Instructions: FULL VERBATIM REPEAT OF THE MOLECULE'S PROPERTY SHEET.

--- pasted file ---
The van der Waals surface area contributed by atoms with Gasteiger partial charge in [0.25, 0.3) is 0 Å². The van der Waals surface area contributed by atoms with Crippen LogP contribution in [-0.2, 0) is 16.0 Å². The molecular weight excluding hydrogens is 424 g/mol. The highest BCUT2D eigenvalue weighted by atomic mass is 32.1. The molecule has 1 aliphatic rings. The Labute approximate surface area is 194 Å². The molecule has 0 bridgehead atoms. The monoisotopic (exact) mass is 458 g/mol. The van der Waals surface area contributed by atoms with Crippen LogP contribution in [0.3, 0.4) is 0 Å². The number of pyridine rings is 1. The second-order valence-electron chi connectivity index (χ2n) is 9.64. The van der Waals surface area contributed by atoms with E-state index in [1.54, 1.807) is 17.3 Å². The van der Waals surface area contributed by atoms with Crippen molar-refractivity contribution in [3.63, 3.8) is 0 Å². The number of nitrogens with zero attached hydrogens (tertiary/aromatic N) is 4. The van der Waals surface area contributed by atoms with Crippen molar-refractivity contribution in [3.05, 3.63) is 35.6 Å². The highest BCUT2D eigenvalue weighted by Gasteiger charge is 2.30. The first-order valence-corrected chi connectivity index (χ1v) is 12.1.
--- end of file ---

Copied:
The van der Waals surface area contributed by atoms with Gasteiger partial charge in [0.25, 0.3) is 0 Å². The van der Waals surface area contributed by atoms with Crippen LogP contribution in [-0.2, 0) is 16.0 Å². The molecular weight excluding hydrogens is 424 g/mol. The highest BCUT2D eigenvalue weighted by atomic mass is 32.1. The molecule has 1 aliphatic rings. The Labute approximate surface area is 194 Å². The molecule has 0 bridgehead atoms. The monoisotopic (exact) mass is 458 g/mol. The van der Waals surface area contributed by atoms with Crippen LogP contribution in [0.3, 0.4) is 0 Å². The number of pyridine rings is 1. The second-order valence-electron chi connectivity index (χ2n) is 9.64. The van der Waals surface area contributed by atoms with E-state index in [1.54, 1.807) is 17.3 Å². The van der Waals surface area contributed by atoms with Crippen molar-refractivity contribution in [3.63, 3.8) is 0 Å². The number of nitrogens with zero attached hydrogens (tertiary/aromatic N) is 4. The van der Waals surface area contributed by atoms with Crippen molar-refractivity contribution in [3.05, 3.63) is 35.6 Å². The highest BCUT2D eigenvalue weighted by Gasteiger charge is 2.30. The first-order valence-corrected chi connectivity index (χ1v) is 12.1.